The Blues Brothers

Joliet Jake Blues (Belushi) is released from Joliet Penitentiary, and he and brother Elwood (Aykroyd) attempt to raise money to save their alma mater orphanage by re-forming their old band.

The Blues Brothers, when it eventually opened, hit just the right nerve with its target audience of ageing hippies and young punks, serving as a kind of counterculture rebel-yell against the rising tide of late-70s conformity. It was a “style” picture before such things became widespread, the style being an amalgam of urban sleaze, automobile crunch and blackheart rhythm and blues, and the Brothers’ uniform of dark suits, hats and Ray-Ban Wayfarer sunglasses quickly came to symbolise a protest against the dandified disco aesthetic.

And then, of course, there was the music, better music than any film had had for many years. The original impetus for the Blues Brothers characters was Belushi and Aykroyd’s abiding love of rhythm and blues, and they packed the picture with as many of their heroes as possible: Aretha storming through Think, Cab Calloway cruising through Minnie The Moocher one more time, John Lee Hooker boogying through Boom Boom in the street, Ray Charles demonstrating electric piano in an instrument shop, not to mention the hottest band since, well, since Booker T & The MG’s—which was hardly surprising since the likes of guitarist Steve Cropper and bassist “ Duck” Dunn were part of the original MG’s who served as the Stax house band on countless soul hits of the 60s. One of the more agreeable effects of the picture was that it also revived the careers of virtually all the musicians who appeared in it.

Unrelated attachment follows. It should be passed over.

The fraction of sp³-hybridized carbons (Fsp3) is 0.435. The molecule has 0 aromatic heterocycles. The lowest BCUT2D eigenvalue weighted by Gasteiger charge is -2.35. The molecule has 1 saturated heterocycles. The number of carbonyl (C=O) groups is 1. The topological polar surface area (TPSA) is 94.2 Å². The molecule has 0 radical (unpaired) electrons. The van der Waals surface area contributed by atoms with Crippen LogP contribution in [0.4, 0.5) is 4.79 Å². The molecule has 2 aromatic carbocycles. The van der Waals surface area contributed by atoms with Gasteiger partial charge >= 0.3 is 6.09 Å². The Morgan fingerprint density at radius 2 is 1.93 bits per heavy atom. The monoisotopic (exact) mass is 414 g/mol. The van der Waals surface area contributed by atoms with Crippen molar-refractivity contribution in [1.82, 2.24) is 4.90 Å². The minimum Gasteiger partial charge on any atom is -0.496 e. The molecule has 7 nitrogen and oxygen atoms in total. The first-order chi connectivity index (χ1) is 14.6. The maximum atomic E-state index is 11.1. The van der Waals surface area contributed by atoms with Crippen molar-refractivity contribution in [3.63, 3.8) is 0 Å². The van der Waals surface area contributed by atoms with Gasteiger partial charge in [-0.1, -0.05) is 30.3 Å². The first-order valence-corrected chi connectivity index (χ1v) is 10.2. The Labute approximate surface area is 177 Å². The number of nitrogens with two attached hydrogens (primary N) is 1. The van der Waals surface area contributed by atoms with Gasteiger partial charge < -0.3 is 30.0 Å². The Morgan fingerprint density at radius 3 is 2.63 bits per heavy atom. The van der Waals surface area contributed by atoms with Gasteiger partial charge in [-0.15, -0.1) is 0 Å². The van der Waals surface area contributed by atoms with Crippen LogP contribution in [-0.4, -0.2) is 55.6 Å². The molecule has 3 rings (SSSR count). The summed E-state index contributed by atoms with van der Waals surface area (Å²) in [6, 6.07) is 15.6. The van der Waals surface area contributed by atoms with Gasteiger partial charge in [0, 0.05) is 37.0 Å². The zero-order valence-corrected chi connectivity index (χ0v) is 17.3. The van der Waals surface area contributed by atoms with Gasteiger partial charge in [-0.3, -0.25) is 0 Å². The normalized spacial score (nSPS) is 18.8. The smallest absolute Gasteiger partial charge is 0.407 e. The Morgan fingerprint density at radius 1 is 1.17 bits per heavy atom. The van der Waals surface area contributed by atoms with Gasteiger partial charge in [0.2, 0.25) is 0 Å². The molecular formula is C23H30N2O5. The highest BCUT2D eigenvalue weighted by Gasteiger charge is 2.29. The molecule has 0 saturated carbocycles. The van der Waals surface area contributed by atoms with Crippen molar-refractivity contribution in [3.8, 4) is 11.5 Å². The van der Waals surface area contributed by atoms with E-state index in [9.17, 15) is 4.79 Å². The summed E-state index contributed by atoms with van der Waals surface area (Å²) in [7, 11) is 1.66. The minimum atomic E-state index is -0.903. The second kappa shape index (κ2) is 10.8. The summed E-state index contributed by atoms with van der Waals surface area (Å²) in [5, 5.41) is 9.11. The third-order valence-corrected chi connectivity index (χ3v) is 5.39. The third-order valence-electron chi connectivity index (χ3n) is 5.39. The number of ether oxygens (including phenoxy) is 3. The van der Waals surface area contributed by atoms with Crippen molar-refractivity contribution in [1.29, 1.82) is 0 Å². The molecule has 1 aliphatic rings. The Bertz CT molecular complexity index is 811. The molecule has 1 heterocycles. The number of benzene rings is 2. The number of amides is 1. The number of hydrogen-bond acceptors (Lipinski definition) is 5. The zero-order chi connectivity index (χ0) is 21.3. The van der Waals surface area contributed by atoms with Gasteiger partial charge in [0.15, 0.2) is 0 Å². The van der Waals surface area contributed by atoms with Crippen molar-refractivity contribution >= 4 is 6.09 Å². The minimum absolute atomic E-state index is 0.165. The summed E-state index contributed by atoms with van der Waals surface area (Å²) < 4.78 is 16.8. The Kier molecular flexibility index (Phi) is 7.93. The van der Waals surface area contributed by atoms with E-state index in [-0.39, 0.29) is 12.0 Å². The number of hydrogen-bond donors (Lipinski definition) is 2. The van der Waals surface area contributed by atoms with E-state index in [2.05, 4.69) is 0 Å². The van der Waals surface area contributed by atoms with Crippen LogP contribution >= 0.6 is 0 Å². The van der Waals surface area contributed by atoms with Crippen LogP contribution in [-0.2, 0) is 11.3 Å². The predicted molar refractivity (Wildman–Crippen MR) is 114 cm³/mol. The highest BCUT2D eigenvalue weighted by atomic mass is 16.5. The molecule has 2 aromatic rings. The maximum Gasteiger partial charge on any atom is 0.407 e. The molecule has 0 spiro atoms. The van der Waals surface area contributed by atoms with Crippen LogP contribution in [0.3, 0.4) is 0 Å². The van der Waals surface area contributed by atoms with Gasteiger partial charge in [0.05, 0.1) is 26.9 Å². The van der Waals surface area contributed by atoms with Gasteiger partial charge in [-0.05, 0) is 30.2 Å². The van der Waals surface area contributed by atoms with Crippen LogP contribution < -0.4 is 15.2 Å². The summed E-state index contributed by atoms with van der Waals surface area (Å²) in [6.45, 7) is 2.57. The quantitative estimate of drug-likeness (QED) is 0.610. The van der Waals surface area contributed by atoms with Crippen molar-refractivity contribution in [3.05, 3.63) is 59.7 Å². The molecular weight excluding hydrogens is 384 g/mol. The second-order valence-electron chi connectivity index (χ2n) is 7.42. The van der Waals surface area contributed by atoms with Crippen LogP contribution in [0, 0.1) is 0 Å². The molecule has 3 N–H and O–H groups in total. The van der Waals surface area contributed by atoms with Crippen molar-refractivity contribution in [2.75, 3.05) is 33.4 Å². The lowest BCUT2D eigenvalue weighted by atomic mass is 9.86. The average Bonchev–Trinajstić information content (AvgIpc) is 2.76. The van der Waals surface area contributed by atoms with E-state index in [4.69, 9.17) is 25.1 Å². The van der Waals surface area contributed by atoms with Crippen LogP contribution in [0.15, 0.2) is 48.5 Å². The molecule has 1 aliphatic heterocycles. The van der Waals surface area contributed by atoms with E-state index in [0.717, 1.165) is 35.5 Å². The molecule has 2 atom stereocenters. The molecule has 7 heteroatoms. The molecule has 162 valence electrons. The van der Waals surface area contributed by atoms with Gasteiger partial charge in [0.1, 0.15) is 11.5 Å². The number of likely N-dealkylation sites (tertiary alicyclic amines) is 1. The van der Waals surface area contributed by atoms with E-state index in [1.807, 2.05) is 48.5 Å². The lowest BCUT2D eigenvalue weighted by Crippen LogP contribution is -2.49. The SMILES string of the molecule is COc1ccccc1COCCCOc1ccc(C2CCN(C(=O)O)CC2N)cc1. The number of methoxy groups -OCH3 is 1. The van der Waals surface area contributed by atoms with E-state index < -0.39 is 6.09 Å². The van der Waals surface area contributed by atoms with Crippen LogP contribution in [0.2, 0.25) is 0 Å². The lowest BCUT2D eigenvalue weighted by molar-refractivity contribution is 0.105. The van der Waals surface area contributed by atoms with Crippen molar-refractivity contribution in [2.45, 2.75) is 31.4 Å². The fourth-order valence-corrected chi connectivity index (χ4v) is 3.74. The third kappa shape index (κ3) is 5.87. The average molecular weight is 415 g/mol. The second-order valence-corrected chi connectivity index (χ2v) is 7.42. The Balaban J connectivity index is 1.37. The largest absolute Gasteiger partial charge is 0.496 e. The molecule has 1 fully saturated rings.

The plot barely deserves the epithet “basic.” The quest is portrayed through a series of set-pieces either musical or slapstick. The latter pitches the Brothers against the forces of darkness: the spectacularly badly-dressed John Candy’s enormous posse of traffic cops, a bunch of Illinois Nazis led by a saturnine Henry Gibson, a redneck country and western outfit and Jake’s estranged wife (Carrie Fisher). These are the hyperbolically polarised forces of good and evil with Belushi and Aykroyd playing the former.

Still sounds great, and looks as good as ever through Ray-Bans.

The Blues Brothers
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